“After the storm passed, a whole group of people came down the block — 40, maybe 50, people — asking if they could help,” said Jack Cohn. “I have a heart condition, so for me it was a godsend. They took all of the garbage out of the basement to the street, stuff that I wouldn’t have been able to physically do.”
Missionaries from the Morristown New Jersey Mission formed a “reverse” bucket brigade to bail out water from Essie Lawrence’s basement in Valley Stream. “I don’t know what I would’ve done,” she said. “My basement was full of water. They are miracle workers.”
Another Valley Stream resident, Ruth Klein, said she was touched by her interaction with young members of the Church. "It was awe-inspiring; it gave me hope for the future,” she said. “These young people were so delicious and centered. They came with muscle I didn't have, but it was their warmth and smiles that I needed. I learned from them that stuff isn't important, but a smile is — they were sunshine."
In East Brunswick, members and missionaries will work to clear fallen trees and haul away debris.
“We’ll be cutting up sheetrock, spraying down where water hit so we can get rid of mold, and taking damaged items out of homes,” said local leader Gregory J. Stokes. “We’re also out asking people if we can be of service and assessing needs.”
Church missionaries and members will be at work not only this weekend, but for weeks to come.
“We’ll probably spend the next five to eight weeks and weekends out cleaning stuff up and helping people with these problems,” Stokes said.
In Manchester, Connecticut, Mormons are teaming up with the Connecticut Food Bank, Salvation Army, the American Red Cross and IKEA-TV to collect food, warm coats, and personal care items for victims of Hurricane Sandy.
Latter-day Saints in Oakton, Virginia and in Washington, DC are gathering warm coats and winter clothes to send to victims in areas hardest hit by Hurricane Sandy.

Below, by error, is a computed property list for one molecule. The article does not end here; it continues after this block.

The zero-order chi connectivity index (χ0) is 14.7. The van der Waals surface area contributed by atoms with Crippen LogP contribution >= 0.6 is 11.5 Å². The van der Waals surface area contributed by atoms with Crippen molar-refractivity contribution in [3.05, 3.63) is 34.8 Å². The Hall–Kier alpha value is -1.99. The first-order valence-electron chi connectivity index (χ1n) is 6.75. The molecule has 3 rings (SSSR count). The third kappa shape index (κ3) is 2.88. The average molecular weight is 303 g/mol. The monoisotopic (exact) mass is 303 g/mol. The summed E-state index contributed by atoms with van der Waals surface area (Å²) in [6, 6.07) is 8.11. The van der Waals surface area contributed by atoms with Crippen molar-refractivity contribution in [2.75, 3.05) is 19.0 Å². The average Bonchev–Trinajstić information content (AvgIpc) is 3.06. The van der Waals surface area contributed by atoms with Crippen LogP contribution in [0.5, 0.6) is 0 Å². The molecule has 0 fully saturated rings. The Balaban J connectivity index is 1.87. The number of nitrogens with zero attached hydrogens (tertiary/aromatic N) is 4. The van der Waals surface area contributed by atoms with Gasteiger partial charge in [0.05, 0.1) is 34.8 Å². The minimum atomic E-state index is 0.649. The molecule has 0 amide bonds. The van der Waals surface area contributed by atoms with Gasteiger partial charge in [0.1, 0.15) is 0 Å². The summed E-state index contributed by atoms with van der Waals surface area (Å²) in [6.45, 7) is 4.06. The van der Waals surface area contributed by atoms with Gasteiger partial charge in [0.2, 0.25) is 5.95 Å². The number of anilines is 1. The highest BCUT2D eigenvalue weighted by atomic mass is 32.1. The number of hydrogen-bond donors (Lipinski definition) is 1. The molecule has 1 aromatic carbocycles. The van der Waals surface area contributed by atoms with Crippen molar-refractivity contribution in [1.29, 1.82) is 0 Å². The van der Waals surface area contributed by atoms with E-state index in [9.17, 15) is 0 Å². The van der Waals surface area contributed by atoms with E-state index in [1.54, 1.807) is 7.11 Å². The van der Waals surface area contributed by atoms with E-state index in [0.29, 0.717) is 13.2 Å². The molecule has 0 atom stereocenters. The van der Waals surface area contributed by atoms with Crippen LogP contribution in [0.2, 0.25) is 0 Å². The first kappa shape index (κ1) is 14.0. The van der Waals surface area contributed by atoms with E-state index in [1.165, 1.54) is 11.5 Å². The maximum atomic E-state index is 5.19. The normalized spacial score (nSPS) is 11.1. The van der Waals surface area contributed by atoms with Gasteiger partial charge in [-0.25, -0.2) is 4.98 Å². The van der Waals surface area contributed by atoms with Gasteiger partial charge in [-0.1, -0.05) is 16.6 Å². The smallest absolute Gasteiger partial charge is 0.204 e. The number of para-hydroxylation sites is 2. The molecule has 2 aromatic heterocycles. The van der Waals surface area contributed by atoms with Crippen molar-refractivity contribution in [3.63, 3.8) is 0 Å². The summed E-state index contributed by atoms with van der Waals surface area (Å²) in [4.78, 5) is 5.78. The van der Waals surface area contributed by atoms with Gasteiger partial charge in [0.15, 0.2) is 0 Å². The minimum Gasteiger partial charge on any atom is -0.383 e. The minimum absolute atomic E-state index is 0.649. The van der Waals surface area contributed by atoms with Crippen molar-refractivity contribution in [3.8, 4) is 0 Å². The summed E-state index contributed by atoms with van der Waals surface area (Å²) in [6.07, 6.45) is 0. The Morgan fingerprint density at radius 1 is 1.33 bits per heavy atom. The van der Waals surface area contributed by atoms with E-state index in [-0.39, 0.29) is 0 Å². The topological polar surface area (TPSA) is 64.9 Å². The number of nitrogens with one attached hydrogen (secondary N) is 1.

Extensive Damage Reported
Hurricane Sandy is described as one of the largest storms to ever hit the United States, with more than 60 million people being impacted from North Carolina to Maine. The impacted area has experienced extensive power outages, business and school closures, and widespread transportation disruptions throughout 12 states. Thousands of homes and businesses have experienced severe flood and wind damage. There has also been extreme damage to roads, the power grid and other infrastructure.
Hundreds of Church members are reporting flood and wind damage to their homes, and minor flooding and wind damage is being reported at several Church meetinghouses. Local Church leaders continue to assess the situation, and local members and missionaries are already assisting in affected neighborhoods, helping with cleanup efforts, including debris removal and minor home repairs.
Mormon Helping Hands
During emergencies such as this one, whether caused by tornadoes, fires, floods, earthquakes or something else, local members of The Church of Jesus Christ of Latter-day Saints often provide service to those in need.
The Church organizes volunteers via its Mormon Helping Hands program, which brings together members of The Church of Jesus Christ of Latter-day Saints and their neighbors to provide community service. These volunteers, in their trademark yellow shirts, help people whose lives have been affected by natural disasters and other emergencies. Mormon Helping Hands volunteers also partner with government and nonprofit organizations to support and improve the communities where they live.
The Helping Hands program reflects the desire of Mormons to follow the example of Jesus Christ by serving others. The effort receives resources from Church humanitarian services, and the projects are coordinated by local Church leaders.